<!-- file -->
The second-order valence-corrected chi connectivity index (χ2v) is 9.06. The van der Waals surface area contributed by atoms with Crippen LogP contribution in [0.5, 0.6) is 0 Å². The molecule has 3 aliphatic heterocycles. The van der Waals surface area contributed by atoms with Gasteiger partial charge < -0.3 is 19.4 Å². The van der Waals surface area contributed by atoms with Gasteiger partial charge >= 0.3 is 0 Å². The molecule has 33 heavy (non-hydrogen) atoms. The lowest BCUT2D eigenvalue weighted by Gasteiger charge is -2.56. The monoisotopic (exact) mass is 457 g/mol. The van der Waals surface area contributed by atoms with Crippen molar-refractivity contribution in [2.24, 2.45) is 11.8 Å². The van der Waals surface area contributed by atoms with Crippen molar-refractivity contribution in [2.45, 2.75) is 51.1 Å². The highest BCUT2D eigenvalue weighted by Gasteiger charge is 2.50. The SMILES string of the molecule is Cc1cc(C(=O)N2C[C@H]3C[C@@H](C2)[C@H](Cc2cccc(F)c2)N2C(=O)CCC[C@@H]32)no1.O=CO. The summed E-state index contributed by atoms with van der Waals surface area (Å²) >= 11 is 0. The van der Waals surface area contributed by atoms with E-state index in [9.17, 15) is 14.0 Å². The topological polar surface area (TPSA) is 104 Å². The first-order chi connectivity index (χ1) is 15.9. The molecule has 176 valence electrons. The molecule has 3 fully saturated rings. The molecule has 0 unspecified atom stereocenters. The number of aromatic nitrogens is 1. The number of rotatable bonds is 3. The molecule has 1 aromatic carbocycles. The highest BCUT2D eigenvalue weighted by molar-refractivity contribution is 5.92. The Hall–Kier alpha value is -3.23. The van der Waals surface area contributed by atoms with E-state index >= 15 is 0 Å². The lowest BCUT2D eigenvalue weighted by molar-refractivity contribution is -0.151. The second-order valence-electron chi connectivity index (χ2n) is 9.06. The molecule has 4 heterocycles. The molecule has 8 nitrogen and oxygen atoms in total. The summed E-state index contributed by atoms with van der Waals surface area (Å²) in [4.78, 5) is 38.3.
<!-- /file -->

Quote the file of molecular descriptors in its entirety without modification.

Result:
The second-order valence-corrected chi connectivity index (χ2v) is 9.06. The van der Waals surface area contributed by atoms with Crippen LogP contribution in [0.5, 0.6) is 0 Å². The molecule has 3 aliphatic heterocycles. The van der Waals surface area contributed by atoms with Gasteiger partial charge < -0.3 is 19.4 Å². The van der Waals surface area contributed by atoms with Gasteiger partial charge >= 0.3 is 0 Å². The molecule has 33 heavy (non-hydrogen) atoms. The lowest BCUT2D eigenvalue weighted by Gasteiger charge is -2.56. The monoisotopic (exact) mass is 457 g/mol. The van der Waals surface area contributed by atoms with Crippen molar-refractivity contribution in [2.24, 2.45) is 11.8 Å². The van der Waals surface area contributed by atoms with Crippen molar-refractivity contribution in [2.45, 2.75) is 51.1 Å². The highest BCUT2D eigenvalue weighted by Gasteiger charge is 2.50. The SMILES string of the molecule is Cc1cc(C(=O)N2C[C@H]3C[C@@H](C2)[C@H](Cc2cccc(F)c2)N2C(=O)CCC[C@@H]32)no1.O=CO. The summed E-state index contributed by atoms with van der Waals surface area (Å²) >= 11 is 0. The van der Waals surface area contributed by atoms with E-state index in [9.17, 15) is 14.0 Å². The topological polar surface area (TPSA) is 104 Å². The first-order chi connectivity index (χ1) is 15.9. The molecule has 176 valence electrons. The molecule has 3 fully saturated rings. The molecule has 0 unspecified atom stereocenters. The number of aromatic nitrogens is 1. The number of rotatable bonds is 3. The molecule has 1 aromatic carbocycles. The highest BCUT2D eigenvalue weighted by molar-refractivity contribution is 5.92. The Hall–Kier alpha value is -3.23. The van der Waals surface area contributed by atoms with E-state index >= 15 is 0 Å². The lowest BCUT2D eigenvalue weighted by molar-refractivity contribution is -0.151. The second-order valence-electron chi connectivity index (χ2n) is 9.06. The molecule has 4 heterocycles. The molecule has 8 nitrogen and oxygen atoms in total. The summed E-state index contributed by atoms with van der Waals surface area (Å²) in [4.78, 5) is 38.3.